对女儿说的话—— 《Dear Joy, I ____ You.》


Visual Serenade of Twitter Sentiments  – “A Sad Ballad for Asian Girls”

In this second piece, Li explores how Asian girls are represented online by correlating tweets into an image based on their delivery. The data was derived from Twitter searches relating to the keywords “Asian women” and “Asian girls”, with results ranging from offensive to empowering.

Twitter帖子的视觉小夜曲——《A Sad Ballad for Asian Girls》

在第二部分里,Li 将Twitter上搜索的帖子内容和根据这些内容形成的图像放在一起,进而探讨亚洲女孩在网络上的形象。她在Twitter网站上搜索“亚洲女性”和“亚洲女孩”的关键词,收集了一系列的帖子,其中既有侮辱性的内容,也有倡导女性赋权的内容。

A Character Quiz – “Who’s Your Token Asian?”

Along with limited representation amongst mass media, Asian women are also constantly pigeonholed into certain stereotypes. Li created this visual flow chart that takes viewers through a series of questions to discover their “token Asian.”

一个性格测验——《Who’s Your Token Asian》


Li describes herself as someone who draws inspiration from the past as much as the future and hopes that her work can “delight the mind’s eye and invite a sense of nostalgia.” What started off as a personal project has evolved into a beacon of truth that resonates with Asian women from all over the world.




Contributor: Whitney Ng



供稿人: Whitney Ng

The Wanderlust of Sunga Park

Jaded by the daily grind of work, South Korean graphic designer and illustrator Sunga Park found solace in traveling around the world. Inspired by her travels, she would draw the buildings that she saw and the people that she met as a means of retaining these precious memories. Drawing these exotic locations became a form of respite for her, a welcome relief from her day-to-day routine.

厌倦了在韩国单调重复的生活,平面设计师和插画家Sunga Park选择周游世界,以调节自己。旅行的确带给她新的灵感,Sunga把旅行中看到的建筑物和遇见的人画下来,以保存这些珍贵的记忆。在旅行中画画带给她一个喘息的机会,将她从苦闷的生活中释放出来。

What makes Park’s work distinctive is her soft and fluid use of pen and watercolor. “Watercolor is the best medium for creating my art; the unpredictable characteristic of water allows me to give my art a natural aspect. My repeated attempts of working with watercolor led to a ton of failures. In a way, this medium taught me a lot about life.”

Sunga Park作品的独特之处,在于她对钢笔和水彩的出色运用,呈现出柔美而流畅的风格。“水彩是我创作时最好的伙伴;水的“不可预知”让我的作品中有一种自然的风格。在不断尝试用水彩创作的过程中,我也有过无数的失败。某种程度上,水彩也教会了我许多生活的道理。”

Park felt that her move from using software to using watercolor on real paper was truly liberating. “In graphic design, we have easy commands such as Ctrl+Z and Ctrl+S. But in reality, no one can save their real experiences onto a storage device and what we’ve done cannot be undone.” Working with watercolors led her to create a slew of projects in which she combines her previous graphic design experience with her love of visual art – she feels that her web design for House at Khlebny is one such project that has defined her as an artist.

对她来说,从电脑作画转为使用纸张和水彩作画是一种真正的解放。“用电脑创作平面设计时,我们可以很方便按下Ctrl+ Z和 Ctrl+S来操作。但在现实中,没有人可以将自己的真实体验保存到某个存储设备中,所有的行为都是无法撤消的。”她的水彩作品为她带来了许多设计项目的机会,在这些项目中,她将自己的平面设计经验与对视觉艺术的热爱出色结合。为 House at Khlebny 打造的网页和插画设计更她真正确定自己作为一名艺术家的身份。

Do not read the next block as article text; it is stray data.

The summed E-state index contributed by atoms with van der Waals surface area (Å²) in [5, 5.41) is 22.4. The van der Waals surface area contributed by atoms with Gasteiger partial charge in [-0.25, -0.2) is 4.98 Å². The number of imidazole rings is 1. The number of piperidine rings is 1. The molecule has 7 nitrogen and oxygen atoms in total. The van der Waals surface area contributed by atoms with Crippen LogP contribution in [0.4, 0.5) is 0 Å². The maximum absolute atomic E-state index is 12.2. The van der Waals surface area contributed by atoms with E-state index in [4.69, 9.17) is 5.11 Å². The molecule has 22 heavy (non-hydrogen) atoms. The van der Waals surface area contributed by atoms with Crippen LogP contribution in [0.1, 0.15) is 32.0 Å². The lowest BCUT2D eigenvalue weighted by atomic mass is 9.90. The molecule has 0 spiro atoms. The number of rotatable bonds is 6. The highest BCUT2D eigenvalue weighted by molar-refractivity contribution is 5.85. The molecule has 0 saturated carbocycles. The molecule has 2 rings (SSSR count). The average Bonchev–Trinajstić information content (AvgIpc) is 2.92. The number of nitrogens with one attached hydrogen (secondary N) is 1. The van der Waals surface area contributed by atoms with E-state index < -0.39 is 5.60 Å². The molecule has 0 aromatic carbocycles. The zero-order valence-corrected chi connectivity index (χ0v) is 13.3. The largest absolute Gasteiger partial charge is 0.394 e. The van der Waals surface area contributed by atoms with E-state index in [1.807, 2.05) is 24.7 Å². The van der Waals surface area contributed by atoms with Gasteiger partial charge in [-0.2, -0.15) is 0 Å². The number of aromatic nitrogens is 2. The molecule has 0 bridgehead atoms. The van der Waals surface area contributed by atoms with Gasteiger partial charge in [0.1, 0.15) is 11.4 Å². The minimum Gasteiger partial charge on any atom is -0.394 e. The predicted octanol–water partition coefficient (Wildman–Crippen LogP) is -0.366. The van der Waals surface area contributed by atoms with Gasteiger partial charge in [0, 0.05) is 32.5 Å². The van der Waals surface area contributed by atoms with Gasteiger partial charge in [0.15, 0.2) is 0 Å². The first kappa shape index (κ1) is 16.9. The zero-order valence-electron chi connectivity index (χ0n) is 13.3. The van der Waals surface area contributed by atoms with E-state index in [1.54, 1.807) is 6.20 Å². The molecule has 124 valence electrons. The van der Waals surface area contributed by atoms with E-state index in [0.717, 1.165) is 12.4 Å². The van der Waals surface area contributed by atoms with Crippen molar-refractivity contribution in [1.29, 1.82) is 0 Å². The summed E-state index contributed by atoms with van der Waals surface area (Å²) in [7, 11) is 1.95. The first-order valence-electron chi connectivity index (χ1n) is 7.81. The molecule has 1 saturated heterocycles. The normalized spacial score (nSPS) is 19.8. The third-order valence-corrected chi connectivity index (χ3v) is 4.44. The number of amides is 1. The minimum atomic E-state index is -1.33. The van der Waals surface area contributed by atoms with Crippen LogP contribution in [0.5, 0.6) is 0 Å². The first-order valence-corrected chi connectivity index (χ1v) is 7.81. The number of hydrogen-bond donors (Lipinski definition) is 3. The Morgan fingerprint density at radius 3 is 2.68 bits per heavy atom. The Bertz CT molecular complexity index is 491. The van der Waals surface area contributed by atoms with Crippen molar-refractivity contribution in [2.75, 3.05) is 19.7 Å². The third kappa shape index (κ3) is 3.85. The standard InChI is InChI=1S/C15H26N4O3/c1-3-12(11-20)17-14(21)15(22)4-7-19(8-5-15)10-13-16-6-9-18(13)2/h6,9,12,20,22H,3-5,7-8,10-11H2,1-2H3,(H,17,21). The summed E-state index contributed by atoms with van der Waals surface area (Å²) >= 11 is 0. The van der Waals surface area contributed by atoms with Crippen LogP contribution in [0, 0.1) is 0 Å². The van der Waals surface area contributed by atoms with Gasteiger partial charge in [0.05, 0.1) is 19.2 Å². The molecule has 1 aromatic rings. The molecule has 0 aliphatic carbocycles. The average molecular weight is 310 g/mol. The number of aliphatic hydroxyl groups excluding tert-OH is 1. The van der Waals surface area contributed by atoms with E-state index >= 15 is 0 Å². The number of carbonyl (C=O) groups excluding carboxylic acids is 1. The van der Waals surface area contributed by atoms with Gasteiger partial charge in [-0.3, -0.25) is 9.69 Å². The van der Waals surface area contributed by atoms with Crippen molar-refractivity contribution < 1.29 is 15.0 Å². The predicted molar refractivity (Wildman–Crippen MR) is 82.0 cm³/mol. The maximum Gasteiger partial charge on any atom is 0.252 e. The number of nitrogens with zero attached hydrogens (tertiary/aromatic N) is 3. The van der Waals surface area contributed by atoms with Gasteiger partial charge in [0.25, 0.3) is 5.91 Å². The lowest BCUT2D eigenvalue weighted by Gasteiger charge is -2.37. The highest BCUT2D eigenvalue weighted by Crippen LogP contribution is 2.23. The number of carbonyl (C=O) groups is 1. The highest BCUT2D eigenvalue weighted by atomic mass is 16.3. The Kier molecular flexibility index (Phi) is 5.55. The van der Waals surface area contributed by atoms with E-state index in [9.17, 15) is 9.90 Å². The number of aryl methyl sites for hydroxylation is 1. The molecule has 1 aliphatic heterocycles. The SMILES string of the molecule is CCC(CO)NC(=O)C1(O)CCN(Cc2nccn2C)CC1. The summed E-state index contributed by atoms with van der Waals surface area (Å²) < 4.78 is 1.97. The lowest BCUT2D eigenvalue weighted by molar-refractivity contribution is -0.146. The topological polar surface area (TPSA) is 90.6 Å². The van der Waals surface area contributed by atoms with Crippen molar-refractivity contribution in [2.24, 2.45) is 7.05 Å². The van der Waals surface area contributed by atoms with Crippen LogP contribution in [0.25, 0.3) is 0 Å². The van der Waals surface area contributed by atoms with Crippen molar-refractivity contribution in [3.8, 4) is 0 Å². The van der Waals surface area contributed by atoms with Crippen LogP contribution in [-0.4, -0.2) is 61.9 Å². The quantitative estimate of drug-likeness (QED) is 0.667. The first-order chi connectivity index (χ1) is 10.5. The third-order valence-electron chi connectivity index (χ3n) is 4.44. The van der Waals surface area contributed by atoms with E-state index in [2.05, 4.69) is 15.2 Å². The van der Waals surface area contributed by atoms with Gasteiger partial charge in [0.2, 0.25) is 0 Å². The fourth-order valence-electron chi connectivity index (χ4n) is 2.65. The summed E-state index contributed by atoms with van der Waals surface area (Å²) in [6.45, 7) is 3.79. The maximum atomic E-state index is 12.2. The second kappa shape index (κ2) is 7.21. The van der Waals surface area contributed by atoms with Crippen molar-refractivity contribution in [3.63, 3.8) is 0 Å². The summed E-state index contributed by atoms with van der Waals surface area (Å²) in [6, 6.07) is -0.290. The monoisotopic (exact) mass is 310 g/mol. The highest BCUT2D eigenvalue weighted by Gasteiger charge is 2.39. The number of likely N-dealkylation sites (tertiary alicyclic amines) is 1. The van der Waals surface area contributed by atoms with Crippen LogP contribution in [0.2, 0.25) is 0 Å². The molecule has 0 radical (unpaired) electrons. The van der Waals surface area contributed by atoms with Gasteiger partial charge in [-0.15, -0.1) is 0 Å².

Her most memorable travel experience took place when she was sketching along the streets of India and around Central Asia. In these countries, where she was unable to communicate in any language, she used art to bridge the gap. “Locals become really open-minded as soon as they came to understand what I was doing. They wanted to see my sketchbooks and even asked me if I could draw them. This is one of the greatest things that art can do – it allows me to share my talents with people and even give them a laugh.”


Currently on the move, Sunga feels incredibly blessed that her art has enabled her to travel to wherever her heart desires. Her upcoming itinerary includes a journey to Europe via the Trans-Siberian railway as well as North America and South America. This trip will form the basis of her next project, a foldable travel map that will depict all of her adventures. “The idea is to create a map that is almost like a book, so that I can share all of my travel stories with people that I meet on the road. My art can’t be completed on my own. It’ll be created with the people that I meet along the way.”

现在,Sunga 还在旅途中,她觉得自己十分幸运,因为艺术带她前往自己想要拜访的所有地方。接下来,她将要乘搭西伯利亚大铁路前往欧洲,之后再去到北美和南美探险。这趟旅行是为她的下一个项目作准备——Sunga要打造一个可折叠的旅行地图,在上面描画她的冒险旅程。“我想要创造一本像书一样的地图,这样我就可以和我在路上认识的人分享我在旅途中的故事。我的艺术不是由我自己一个人完成的,而是我和我一路上遇到的人一起创造的。”

Website: parksunga.com
Facebook: ~/parksunga.art
Instagram: @park_sunga


Contributor: Whitney Ng

网站: parksunga.com
脸书: ~/parksunga.art
Instagram: @park_sunga


供稿人: Whitney Ng

Contemporizing Thangka Art

Eight Spirits (2012)
Gold leaf, acrylic and ink on canvas
(50 x 90 in)

Tsherin Sherpa is a Tibetan artist who explores contemporary themes through his neo-traditional approach to Tibetan thangka painting. Born in Kathmandu, Nepal, he began studying thangka painting as a child under the tutelage of his father, Master Urgen Dorje, a renowned Tibetan thangka artist. In 1998, Sherpa moved to California, where he initially worked at a Buddhist center as a thangka artist and teacher. During this period, his introduction to the world of fine art led him to study art theory and art history, and to explore new works and mediums that are outside of traditional boundaries. Neocha spoke to Sherpa about his thoughts on art, culture, and Tibetan traditions in the modern world.

藏族艺术家Tsherin Sherpa通过“新传统“(neo-traditional)风格创作藏族唐卡绘画,探索各种当代艺术主题。Sherpa 出生于尼泊尔加德满都,他的父亲是著名的藏族唐卡艺术大师Urgen Dorje,Sherpa从小就跟随父亲学习唐卡绘画。1998年,Sherpa 来到美国加州。最初,他在当地一个佛教中心担任唐卡艺术家和教师。在此期间,他开始接触艺术,这促使他进一步去学习艺术理论和艺术史,并在传统界限之外探索新的作品和创作媒体。最近,Neocha与 Sherpa对话,了解他对艺术、文化和藏族传统在现代世界的一些想法。

In the Heat of the Moment (Black and White) (2016)
Platinum leaf, acrylic and ink on cotton
18¾ x 20 in

Neocha: How did you get started as an artist?